‘Tis the Season to Catch the Flu

It’s all over the news: this is one of the worst flu seasons in several years. Influenza is still a dangerous disease that can take the lives of children and adults, especially if they are susceptible to infections because of asthma or a weakened immune system. But every year, previously healthy infants and children also die from influenza.  Here’s some advice on how to prevent, recognize, and treat influenza and when you need to call the doctor.

How can I prevent my child from getting the flu?

Get your children and yourselves vaccinated as soon as possible. Although it takes up to two weeks for all the protection to take hold, the flu outbreak may last till March, and you can still get protection for your family. This year’s vaccine is over 65% effective. Although difficult to prevent once an outbreak occurs in a community, the following steps are advised by the CDC:

  • Avoid close contact.
    Keep your children away from people who are sick. When you are sick, keep your distance from others to protect them from getting sick too.
  • Keep your child home.
    Keep your child home if he or she becomes sick or if there is a known outbreak in daycare or schools.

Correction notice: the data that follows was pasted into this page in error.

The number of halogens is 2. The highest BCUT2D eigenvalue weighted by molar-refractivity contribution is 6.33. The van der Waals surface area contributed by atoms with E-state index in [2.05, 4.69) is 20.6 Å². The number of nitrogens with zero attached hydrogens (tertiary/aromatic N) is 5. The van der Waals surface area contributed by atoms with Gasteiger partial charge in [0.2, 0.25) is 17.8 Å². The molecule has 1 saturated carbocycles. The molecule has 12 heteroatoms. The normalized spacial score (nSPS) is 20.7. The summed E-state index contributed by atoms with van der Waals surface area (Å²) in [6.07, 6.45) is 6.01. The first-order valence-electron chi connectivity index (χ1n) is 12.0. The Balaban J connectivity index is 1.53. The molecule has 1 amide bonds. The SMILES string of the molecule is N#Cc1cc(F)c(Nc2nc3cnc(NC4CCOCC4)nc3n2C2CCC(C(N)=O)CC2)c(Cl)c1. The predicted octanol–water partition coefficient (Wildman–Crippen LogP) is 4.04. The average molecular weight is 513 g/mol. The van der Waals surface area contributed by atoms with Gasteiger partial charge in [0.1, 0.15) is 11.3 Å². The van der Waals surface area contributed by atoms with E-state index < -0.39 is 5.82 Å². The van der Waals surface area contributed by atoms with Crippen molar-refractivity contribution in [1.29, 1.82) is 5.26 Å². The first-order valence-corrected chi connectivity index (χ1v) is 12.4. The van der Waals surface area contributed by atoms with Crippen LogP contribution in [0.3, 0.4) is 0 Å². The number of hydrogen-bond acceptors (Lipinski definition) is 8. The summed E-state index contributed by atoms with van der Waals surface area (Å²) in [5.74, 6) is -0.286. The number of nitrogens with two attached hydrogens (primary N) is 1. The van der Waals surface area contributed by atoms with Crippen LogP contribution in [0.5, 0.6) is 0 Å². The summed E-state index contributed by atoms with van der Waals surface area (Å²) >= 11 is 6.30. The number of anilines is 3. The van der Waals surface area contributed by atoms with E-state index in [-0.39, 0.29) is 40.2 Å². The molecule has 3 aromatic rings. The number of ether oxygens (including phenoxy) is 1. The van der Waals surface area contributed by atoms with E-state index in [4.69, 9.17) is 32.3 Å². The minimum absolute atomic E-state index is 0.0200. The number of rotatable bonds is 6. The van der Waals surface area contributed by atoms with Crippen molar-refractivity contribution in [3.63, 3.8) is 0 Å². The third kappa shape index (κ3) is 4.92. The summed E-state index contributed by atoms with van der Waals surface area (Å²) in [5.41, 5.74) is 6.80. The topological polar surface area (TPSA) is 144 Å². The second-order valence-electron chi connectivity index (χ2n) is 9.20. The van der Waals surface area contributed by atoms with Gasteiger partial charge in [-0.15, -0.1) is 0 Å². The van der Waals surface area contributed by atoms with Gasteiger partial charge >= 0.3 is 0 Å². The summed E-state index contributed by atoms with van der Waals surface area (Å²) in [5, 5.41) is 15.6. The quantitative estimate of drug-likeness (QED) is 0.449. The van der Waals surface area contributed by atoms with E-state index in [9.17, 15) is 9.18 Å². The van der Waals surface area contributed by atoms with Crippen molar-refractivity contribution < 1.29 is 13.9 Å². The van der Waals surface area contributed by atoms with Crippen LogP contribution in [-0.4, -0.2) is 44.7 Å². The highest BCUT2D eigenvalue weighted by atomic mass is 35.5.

• Cover your mouth and nose.
    Teach your child to cover his mouth and nose with a tissue when coughing or sneezing.
  • Clean your hands.
    Washing your hands and your children’s hands often will help protect you from germs.
  • Teach your child to avoid touching your eyes, nose or mouth.
    This is a hard one for parents. Germs are often spread when a child touches something that is contaminated with germs and then touches his or her eyes, nose, or mouth.

How do I know if my child has the flu?

The symptoms are very specific and include high fever (usually lasting 4 – 6 days), sore aching muscles, generalized weakness, headache, pain behind the eyeballs, a sore throat and hacking cough.

How can I treat the flu?

The uncomplicated flu lasts 7 – 10 days and does not respond to antibiotics. Treatment includes plenty of fluids, bed rest and acetaminophen or ibuprofen for fever, headache and body aches. For cough, try a mixture of honey and lemon (if older than 1 year), non-caffeine teas or an over the counter (OTC) cough suppressant. Remember, to prevent Reye’s syndrome, a potentially fatal illness, never give aspirin to your child or adolescent with the flu.

When Do I Need to Call the doctor?

If the cough is worsening or your child is having difficulty breathing,

If you suspect your infant (under 1 years old) has the flu, especially if he/she has a high fever and cough which persists for more than 3 days. NOTE: Any infant under 2 months with a fever (rectal temperature of 101 or greater) must be seen.

If your older child has a high fever for more than 5 days, a worsening cough (with or without chest pain), a headache for more than 5 days or a headache which is getting worse or accompanied by a stiff neck.